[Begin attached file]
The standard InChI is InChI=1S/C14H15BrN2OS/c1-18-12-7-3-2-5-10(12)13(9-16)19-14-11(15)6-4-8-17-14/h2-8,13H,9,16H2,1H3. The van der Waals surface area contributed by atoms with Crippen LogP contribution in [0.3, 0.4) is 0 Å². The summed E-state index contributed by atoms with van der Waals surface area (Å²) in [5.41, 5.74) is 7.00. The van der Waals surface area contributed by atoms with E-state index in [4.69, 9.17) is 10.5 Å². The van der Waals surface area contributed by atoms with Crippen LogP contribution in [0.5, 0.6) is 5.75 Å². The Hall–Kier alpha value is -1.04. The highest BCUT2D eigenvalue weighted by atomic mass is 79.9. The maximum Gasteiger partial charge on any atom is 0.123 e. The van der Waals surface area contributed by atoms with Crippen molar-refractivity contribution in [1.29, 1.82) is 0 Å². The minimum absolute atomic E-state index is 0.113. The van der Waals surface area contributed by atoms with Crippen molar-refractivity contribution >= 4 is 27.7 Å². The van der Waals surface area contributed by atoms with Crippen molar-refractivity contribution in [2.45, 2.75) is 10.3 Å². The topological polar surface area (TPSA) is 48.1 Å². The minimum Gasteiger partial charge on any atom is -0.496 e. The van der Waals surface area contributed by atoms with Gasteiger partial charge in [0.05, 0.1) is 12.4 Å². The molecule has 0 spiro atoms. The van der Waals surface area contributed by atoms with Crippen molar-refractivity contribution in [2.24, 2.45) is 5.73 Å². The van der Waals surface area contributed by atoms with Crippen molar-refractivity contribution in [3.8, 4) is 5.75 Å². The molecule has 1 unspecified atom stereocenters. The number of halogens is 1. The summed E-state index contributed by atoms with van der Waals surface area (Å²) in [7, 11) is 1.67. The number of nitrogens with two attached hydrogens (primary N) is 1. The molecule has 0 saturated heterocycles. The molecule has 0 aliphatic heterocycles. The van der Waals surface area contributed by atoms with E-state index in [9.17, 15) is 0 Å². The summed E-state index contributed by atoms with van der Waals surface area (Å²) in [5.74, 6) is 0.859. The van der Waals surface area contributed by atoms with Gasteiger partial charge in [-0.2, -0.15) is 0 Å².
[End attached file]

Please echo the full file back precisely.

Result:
The standard InChI is InChI=1S/C14H15BrN2OS/c1-18-12-7-3-2-5-10(12)13(9-16)19-14-11(15)6-4-8-17-14/h2-8,13H,9,16H2,1H3. The van der Waals surface area contributed by atoms with Crippen LogP contribution in [0.3, 0.4) is 0 Å². The summed E-state index contributed by atoms with van der Waals surface area (Å²) in [5.41, 5.74) is 7.00. The van der Waals surface area contributed by atoms with E-state index in [4.69, 9.17) is 10.5 Å². The van der Waals surface area contributed by atoms with Crippen LogP contribution in [0.5, 0.6) is 5.75 Å². The Hall–Kier alpha value is -1.04. The highest BCUT2D eigenvalue weighted by atomic mass is 79.9. The maximum Gasteiger partial charge on any atom is 0.123 e. The van der Waals surface area contributed by atoms with Crippen molar-refractivity contribution in [1.29, 1.82) is 0 Å². The minimum absolute atomic E-state index is 0.113. The van der Waals surface area contributed by atoms with Crippen molar-refractivity contribution >= 4 is 27.7 Å². The van der Waals surface area contributed by atoms with Crippen molar-refractivity contribution in [2.45, 2.75) is 10.3 Å². The topological polar surface area (TPSA) is 48.1 Å². The minimum Gasteiger partial charge on any atom is -0.496 e. The van der Waals surface area contributed by atoms with Gasteiger partial charge in [0.05, 0.1) is 12.4 Å². The molecule has 0 spiro atoms. The van der Waals surface area contributed by atoms with Crippen molar-refractivity contribution in [2.24, 2.45) is 5.73 Å². The van der Waals surface area contributed by atoms with Crippen molar-refractivity contribution in [3.8, 4) is 5.75 Å². The molecule has 1 unspecified atom stereocenters. The number of halogens is 1. The summed E-state index contributed by atoms with van der Waals surface area (Å²) in [7, 11) is 1.67. The number of nitrogens with two attached hydrogens (primary N) is 1. The molecule has 0 saturated heterocycles. The molecule has 0 aliphatic heterocycles. The van der Waals surface area contributed by atoms with E-state index in [9.17, 15) is 0 Å². The summed E-state index contributed by atoms with van der Waals surface area (Å²) in [5.74, 6) is 0.859. The van der Waals surface area contributed by atoms with Gasteiger partial charge in [-0.2, -0.15) is 0 Å².